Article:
HOW DO THEY WORK?
Typically brake controllers for most tow vehicles are required to be fitted to the battery in the vehicle. While 24V controllers are available, the bulk of controllers used in caravan and touring applications are 12V.
Certain brake controllers are labelled as suitable for up to four axles or have a maximum axle rating. The wording ‘up to’ is important. A bigger controller will work for fewer axles though, so ensure you ask the right questions before buying anything. If you have a single-axle trailer and you might decide to move up to a tandem axle, consider if you will be able to use your existing device or budget for more money on another controller.
Historically, brake controllers might have struggled with a vehicle’s ESC (Electronic Stability Control) or ABS (Antilock Braking System), with the car reacting one way and the van braking another but these days that technology discourse has been ironed out.
Now we also have Autonomous Braking Systems (for errant pedestrians and wildlife) whereas Adaptive Cruise Control will apply the vehicle’s brakes if a driver gets too close to a vehicle in front and enters a predetermined buffer zone.
There are essentially two types of brake controller on the market, Proportional and Non-proportional. Proportional controllers are motion-sensing units that monitor the deceleration of the tow vehicle and will apply the brakes on the van accordingly. This type of controller must be mounted in the right orientation to work correctly.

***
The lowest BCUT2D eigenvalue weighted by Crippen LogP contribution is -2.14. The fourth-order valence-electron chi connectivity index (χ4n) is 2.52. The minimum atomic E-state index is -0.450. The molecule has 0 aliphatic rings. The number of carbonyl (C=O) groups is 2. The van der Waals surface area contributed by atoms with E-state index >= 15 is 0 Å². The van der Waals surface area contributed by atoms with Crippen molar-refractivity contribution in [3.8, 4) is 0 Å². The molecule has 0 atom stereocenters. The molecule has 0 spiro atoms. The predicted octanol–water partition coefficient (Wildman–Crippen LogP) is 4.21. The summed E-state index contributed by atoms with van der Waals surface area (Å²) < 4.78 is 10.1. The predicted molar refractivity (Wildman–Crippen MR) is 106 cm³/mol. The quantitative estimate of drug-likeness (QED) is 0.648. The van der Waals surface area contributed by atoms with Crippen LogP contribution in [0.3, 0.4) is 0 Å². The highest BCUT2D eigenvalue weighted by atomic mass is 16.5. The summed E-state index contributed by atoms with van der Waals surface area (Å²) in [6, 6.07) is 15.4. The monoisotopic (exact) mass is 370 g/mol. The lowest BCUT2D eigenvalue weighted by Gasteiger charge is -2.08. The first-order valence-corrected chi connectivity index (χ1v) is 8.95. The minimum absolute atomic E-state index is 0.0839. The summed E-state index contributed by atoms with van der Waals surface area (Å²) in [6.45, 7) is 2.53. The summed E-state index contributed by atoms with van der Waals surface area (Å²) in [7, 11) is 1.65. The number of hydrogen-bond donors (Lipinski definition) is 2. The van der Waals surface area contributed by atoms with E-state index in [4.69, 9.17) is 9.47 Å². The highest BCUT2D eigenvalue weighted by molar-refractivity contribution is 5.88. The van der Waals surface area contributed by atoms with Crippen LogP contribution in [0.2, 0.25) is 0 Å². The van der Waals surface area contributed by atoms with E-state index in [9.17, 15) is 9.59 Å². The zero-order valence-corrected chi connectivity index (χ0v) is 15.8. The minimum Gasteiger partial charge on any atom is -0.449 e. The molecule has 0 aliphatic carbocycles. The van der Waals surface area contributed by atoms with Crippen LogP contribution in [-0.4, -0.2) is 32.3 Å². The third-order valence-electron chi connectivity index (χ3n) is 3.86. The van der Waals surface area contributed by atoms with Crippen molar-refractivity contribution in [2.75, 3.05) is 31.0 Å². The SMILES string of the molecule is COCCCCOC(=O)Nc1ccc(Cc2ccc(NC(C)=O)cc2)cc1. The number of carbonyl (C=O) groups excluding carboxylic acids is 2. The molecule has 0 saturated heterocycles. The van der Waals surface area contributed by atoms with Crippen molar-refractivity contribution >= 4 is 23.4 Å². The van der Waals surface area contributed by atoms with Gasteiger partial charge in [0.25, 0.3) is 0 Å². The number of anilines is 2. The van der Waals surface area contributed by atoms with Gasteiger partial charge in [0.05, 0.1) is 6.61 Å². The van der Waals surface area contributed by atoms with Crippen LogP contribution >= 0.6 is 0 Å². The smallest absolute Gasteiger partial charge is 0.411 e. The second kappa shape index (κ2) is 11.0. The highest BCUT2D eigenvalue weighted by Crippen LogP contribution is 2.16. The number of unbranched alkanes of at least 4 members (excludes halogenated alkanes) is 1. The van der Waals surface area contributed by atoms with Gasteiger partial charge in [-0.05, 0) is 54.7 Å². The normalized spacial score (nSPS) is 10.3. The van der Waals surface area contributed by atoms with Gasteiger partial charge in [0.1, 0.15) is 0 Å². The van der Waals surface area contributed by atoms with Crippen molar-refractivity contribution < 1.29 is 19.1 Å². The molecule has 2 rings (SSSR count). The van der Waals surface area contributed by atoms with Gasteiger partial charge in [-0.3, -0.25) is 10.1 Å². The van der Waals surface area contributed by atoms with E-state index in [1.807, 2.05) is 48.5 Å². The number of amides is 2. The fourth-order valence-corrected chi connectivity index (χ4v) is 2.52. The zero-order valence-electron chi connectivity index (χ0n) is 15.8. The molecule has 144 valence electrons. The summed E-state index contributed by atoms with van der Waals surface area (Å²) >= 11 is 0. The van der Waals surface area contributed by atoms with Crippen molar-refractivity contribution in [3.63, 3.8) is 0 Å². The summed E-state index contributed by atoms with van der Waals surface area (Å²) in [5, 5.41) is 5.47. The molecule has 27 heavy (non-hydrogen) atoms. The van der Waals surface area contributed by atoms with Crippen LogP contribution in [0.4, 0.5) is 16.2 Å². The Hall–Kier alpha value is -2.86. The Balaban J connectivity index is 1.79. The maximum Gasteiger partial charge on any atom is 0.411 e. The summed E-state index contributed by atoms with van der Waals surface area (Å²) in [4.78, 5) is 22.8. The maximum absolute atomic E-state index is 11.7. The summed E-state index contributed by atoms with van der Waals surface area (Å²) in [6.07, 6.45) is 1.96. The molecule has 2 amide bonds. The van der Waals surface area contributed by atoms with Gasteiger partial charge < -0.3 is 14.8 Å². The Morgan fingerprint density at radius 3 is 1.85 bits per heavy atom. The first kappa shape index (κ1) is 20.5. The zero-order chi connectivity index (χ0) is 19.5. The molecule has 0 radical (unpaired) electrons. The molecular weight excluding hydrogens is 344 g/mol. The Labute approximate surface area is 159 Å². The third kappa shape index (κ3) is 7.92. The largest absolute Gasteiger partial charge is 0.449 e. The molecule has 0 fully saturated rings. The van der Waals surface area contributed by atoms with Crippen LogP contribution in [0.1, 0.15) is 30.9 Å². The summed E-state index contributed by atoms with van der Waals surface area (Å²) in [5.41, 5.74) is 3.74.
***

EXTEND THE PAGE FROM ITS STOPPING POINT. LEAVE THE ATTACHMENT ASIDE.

Non-proportional or Time Activated controllers apply a set amount of power to the braking system over a pre-set time; these can be mounted pretty much anywhere and can be adjusted by the driver as required.
For the most part, brake controllers can be fitted by any competent DIY handyperson, although most manufacturers will advocate fitment by an auto electrician. In any case, you need to take care when wiring in a controller to ensure that the vehicle’s electricals or safety systems like airbags are not damaged by your work. There are Plug N Play looms available for vehicle-specific applications, so do the research to find out if it will suit the tow vehicle, and read the fitting instructions first.
Ask the vehicle manufacturer and brake controller dealer to ensure a new vehicle warranty won’t be affected by the fitting of a controller. If in doubt, take the vehicle to a qualified electrician or reputable caravan company who can do the job for you.
WHAT’S ON THE MARKET?
Alongside established manufacturers who have been around for years, there are a few relatively new players who are working with high-tech Bluetooth and wireless controllers.
Remember, not all brake controllers are approved for use with AL-KO ESC and Dexter Sway Control systems. There are lists available, however, chat to the supplier to ensure what you are buying suits your van or trailer, this is particularly important if getting a brake controller fitted to a new vehicle by a vehicle dealer.